Changing the World Through Random Acts of Kindness

The “Cooking from Home” program has evolved into so much more than was originally planned when SBU Eats launched this initiative. As students share their family recipes at the dining locations and work closely with the SBU Eats chefs, their family’s story unfolds and brings the campus community together for a hearty meal.

Samiha khan
Samiha Khan at West Side Dining

First-year student Samiha Khan’s kind heart and relentless determination to make the world a better place by creating a comforting home-cooked meal for others was evident at West Side Dining. Khan spent time cooking with SBU Eats Executive Chef Adrian Carillo to prepare her great-grandfather’s cherished recipe. This diverse and delicious meal transformed the lives of those around her just as it did for her village back home in Bangladesh.

“My recipe came from my great-grandfather Sirajuddin Khan who would prepare it every year to feed our entire village during Eid al-Fitr and Eid al-Adha, feast/festivals celebrated by Muslims worldwide. My grandfather and father both continued this tradition. My great-grandfather was a kind landlord who believed in equality and giving to those less fortunate and would eat the same meal with everyone in the village. The village of Sirajpur was named after him because of his generosity,” explained Samiha Khan ‘27, biochemistry major.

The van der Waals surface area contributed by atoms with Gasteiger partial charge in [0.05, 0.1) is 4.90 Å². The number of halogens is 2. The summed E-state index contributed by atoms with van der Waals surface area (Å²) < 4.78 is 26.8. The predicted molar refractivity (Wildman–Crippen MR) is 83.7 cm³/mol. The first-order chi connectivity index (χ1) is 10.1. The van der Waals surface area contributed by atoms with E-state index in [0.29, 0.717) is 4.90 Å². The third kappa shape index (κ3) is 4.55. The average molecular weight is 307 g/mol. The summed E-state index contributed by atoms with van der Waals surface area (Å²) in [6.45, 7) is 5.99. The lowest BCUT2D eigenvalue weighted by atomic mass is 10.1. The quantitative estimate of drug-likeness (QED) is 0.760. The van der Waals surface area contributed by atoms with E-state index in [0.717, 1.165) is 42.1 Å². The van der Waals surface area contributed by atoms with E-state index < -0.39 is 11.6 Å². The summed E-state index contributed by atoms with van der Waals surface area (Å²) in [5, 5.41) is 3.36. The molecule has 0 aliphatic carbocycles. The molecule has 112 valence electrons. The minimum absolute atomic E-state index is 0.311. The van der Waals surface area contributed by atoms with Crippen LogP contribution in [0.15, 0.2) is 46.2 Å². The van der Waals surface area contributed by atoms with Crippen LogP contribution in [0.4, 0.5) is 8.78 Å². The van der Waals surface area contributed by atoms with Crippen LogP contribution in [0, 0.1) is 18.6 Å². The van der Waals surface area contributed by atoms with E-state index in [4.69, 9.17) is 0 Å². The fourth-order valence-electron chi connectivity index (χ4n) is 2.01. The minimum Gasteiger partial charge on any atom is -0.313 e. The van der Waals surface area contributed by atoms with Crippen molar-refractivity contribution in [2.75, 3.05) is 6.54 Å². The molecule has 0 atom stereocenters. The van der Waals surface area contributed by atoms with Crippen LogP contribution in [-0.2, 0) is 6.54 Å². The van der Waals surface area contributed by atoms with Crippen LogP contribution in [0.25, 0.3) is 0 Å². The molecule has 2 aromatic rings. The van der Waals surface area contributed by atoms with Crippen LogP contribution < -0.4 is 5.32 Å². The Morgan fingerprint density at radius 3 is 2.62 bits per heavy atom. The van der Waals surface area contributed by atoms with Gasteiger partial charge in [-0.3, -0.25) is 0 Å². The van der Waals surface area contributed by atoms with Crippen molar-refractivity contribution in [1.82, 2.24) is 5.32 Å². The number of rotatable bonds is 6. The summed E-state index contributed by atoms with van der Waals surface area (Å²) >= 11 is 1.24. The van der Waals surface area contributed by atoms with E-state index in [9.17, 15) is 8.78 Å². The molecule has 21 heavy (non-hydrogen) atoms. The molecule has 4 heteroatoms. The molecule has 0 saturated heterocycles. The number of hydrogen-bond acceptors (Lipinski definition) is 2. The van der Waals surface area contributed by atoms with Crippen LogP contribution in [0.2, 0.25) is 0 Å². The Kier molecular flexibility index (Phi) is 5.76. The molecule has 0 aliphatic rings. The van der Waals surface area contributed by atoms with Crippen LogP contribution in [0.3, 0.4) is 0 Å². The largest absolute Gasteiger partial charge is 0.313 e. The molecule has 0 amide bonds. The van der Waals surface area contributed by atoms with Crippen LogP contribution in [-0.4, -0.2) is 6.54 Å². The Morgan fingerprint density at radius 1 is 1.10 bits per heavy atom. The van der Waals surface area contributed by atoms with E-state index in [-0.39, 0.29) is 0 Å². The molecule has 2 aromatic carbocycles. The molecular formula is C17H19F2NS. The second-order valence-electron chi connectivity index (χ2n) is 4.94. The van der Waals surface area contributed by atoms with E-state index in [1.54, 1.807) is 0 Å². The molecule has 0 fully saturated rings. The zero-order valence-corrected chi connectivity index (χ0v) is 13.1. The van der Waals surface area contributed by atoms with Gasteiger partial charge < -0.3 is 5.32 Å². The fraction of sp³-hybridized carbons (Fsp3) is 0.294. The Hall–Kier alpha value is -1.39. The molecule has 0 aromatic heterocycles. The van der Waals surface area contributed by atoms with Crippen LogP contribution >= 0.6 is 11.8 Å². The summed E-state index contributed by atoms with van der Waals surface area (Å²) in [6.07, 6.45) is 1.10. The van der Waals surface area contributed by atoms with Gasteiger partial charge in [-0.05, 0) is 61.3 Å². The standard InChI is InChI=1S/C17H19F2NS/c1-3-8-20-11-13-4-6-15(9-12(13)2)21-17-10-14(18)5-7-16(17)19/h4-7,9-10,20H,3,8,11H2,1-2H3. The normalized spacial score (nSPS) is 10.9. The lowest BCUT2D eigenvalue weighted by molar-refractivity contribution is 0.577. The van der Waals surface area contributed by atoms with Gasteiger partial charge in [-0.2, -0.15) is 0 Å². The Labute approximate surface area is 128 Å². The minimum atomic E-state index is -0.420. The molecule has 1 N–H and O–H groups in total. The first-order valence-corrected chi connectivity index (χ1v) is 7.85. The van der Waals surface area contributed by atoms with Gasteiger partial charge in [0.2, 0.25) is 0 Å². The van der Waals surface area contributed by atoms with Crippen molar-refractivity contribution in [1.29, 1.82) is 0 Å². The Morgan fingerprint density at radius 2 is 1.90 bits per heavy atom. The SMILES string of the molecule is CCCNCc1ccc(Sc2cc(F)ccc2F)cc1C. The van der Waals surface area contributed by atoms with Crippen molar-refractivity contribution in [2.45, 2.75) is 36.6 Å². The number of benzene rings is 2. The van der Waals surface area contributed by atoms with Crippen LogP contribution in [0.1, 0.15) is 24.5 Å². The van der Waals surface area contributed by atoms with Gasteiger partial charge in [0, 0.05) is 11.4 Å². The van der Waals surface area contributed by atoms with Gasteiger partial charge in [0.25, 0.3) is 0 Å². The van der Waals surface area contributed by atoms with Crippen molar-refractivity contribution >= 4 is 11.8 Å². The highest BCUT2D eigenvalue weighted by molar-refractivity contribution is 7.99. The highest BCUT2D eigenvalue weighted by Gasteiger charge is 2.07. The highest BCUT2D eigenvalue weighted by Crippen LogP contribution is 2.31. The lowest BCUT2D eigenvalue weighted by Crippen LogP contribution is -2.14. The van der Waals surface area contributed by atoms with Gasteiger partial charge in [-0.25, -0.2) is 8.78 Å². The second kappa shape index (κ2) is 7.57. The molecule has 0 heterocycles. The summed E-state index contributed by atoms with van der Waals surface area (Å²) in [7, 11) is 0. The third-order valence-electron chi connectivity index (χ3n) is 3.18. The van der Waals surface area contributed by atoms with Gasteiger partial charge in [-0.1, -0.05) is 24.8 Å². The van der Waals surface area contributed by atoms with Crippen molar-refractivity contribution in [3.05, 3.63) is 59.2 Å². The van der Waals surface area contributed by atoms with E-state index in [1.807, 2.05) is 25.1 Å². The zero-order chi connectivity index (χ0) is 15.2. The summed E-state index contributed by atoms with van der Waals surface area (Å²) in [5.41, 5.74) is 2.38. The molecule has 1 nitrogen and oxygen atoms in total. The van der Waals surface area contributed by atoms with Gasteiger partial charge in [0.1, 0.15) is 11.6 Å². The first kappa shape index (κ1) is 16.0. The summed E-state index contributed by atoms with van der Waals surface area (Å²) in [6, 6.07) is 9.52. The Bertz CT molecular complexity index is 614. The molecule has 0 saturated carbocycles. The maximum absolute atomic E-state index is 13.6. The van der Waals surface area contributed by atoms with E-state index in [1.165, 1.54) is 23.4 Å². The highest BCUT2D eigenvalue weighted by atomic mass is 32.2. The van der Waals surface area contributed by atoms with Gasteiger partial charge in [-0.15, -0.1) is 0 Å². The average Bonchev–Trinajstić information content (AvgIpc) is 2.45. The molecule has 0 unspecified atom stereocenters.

The village in the Manikganj district in the Dhaka division became a community of people who looked out for each other and helped one another without hesitation. Khan hopes for a ripple effect here at Stony Brook where students can show that they truly care for one another, where compassion and empathy are the guiding principles in their lives. “I believe that the power of kindness can transform the world, one small act at a time and that social status does not make you any different because we are all humans,” affirms Khan.

Khan made khichuri and beef bhuna, a traditional Bangladeshi dish made with rice and lentils and flavored with a mixture of spices, herbs and vegetables. This hearty and comforting dish is often made for special occasions and family gatherings and comes from a 130-year-old tradition in her family to feed the village twice a year during the feast days. Khan’s recipe will be featured again in the spring.

“I am happy to be a part of the Cooking from Home program to help foster connections and spread happiness by cooking and sharing a meal to make everyone’s day a little brighter,” stated Khan. 

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